Today, the term “scam” is not a “new tone” for web users anymore. Ironically, when you search a query like “scam” in Google, vast amount of complaints are furiously spread throughout forums, blogs and even social networking sites. It seems countless individuals are still uneducated. What is happening to the world wide web? Aren’t we learning from the same mistakes over and over again?
So we decided to create a new list of scams for 2009. We are hoping that somehow this post can reach the majority and save someone else’s “wallet” when he or she come across with a “web-wolf”
Guys, if you think like this way:
I am sure scam will not happen to me, because I am smart, I know everything and I am not fooled easily.
Then be careful, ‘coz you are the typical target of a scammer. Forget other scam that seems impossible to believe like “You win a lottery ticket!” or the classical “You have a million dollar savings waiting for you”.
These are all new and it’s happening as we speak!
1. Nigerian Scam Remix
Ever received a letter from a stranger. It’s usually the one that is in your “spam/bulk” mail area. Telling you something like this?
1st remix: “I am a person who lives in Zimbabwe, who has a father who is a wealthy officer and recently died and I am having problems how can i take care of the money” blah blah, “I am planning to send you the money worth US$21,320,000 hoping you will give your credit card number so we can do the transaction.”
2nd remix: “Permit me to inform you of my desire of going into business relationship with you. I got your contact from the International web site directory. I prayed over it and selected your name among other names” blah blah “My late Mr Boni Amah whom was killed by the rebels that attacked our country cote d’Ivoire west Africa and took over our town (BOUAKE). I ran to Abidjan the economical capital of cote d’ivoire from were I am contacting you” blah blah, My father has a sum of “US$9,000,000(Nine million united states dollars) kept in a private security company here in cote d’ivoire in my name as the next of kin”
“I want you to become a guardian, and hoping we can do the transaction by you giving your credit card account number. Thanks and GodBless”
Common denominator: My friend you have been hitted by an old yet cunning “Nigerian scam”. These type of messages always ask for your credit card number and personal information so they can use it like their own identity to victimize other people.
How to deal with it:
- Don’t reply, Delete the message immediately. Try to use email provider coming from gmail.com, yahoo.com, hotmail.com. These email have built-in options to blocked e-mail by id and automatically put this type of messages in your spam box. You can also “filter” these messages if you are still receiving these spams frequently.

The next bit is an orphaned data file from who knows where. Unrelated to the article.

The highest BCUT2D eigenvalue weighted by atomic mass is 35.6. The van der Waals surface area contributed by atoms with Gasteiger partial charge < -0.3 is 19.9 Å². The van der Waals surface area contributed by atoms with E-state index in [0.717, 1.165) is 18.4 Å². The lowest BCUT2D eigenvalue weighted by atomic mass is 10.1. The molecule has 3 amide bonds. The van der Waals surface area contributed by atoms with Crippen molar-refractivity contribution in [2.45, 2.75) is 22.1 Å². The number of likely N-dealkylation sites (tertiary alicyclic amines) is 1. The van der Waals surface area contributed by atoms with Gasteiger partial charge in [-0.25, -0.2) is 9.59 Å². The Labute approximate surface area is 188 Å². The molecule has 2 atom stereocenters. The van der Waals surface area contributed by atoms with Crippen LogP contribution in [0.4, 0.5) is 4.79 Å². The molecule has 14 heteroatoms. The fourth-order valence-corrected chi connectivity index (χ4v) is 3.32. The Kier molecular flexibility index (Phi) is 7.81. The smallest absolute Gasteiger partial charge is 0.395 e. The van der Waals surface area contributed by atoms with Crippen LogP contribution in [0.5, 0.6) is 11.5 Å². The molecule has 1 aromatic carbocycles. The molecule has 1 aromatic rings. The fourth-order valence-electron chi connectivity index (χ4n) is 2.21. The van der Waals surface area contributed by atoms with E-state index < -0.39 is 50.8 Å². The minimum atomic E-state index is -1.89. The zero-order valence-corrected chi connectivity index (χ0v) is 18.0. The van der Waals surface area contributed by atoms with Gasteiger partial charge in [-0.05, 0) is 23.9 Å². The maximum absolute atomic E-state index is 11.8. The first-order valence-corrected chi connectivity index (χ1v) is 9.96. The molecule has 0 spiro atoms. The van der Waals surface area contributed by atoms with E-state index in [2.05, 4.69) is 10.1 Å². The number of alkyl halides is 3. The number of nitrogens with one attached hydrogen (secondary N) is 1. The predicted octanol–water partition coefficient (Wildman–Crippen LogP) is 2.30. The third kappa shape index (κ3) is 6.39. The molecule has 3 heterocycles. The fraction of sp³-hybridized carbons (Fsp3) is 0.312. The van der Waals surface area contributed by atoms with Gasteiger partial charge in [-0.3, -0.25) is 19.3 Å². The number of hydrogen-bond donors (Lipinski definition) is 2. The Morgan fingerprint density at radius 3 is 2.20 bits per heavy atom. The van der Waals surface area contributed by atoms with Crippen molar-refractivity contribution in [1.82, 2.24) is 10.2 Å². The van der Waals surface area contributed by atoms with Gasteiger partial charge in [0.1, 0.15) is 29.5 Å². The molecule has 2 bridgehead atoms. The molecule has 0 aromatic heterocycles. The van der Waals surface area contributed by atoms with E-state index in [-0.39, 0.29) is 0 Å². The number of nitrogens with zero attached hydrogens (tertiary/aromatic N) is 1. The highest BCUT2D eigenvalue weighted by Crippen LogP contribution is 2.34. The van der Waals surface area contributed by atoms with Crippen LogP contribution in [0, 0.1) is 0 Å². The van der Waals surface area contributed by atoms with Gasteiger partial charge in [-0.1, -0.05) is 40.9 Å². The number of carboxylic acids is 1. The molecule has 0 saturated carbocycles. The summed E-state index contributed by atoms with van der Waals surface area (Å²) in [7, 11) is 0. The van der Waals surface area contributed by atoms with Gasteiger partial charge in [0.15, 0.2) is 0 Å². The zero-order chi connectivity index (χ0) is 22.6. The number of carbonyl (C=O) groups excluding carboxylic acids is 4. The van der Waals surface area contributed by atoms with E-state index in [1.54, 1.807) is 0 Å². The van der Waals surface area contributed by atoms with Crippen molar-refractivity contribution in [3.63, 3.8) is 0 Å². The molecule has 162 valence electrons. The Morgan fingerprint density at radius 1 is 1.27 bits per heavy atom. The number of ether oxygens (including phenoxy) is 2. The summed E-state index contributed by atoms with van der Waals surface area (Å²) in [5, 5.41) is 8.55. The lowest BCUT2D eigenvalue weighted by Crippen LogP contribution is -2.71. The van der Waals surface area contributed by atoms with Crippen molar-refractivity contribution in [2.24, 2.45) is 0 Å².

2. Dating Networking Scam
I know that many people nowadays are venturing into dating sites aside from match.com, hoping the next site they will found is free of charge! Little do they know, the fact that it’s FREE means it’s an eye-candy for scammers too. These crooks will join these dating sites in a form of a “sexy-looking” gal that will try to communicate with you and steal your personal data and use it as a form of identity theft for their next victim.
Sample: Dear [victim’s name here], I am Alissa and I came across from Georgia. I am still new to this dating site and I am just trying to see what this site has stored for me. I am looking forward to know you more personally, if you will give me a chance.
Common Denominator: They all want to get to know you more personally, and wants your email, your personal account and their “barometer” of trust is you give them your sensitive data like your credit card, home-address, phone number etc.
How to deal with it:
- If you really like to go deep with complete FREE dating sites, expect these type of messages. You really need to become smart by knowing the person first (through asking with her webcam “on”) Try to see if her smiles and keystrokes are correlated seamlessly and not in a “abnormal pattern”.Otherwise, you could be dealing with a cam-bot. So be wary!
- Golden Rule: Never give your personal data if you are not actually sure who you are dealing with!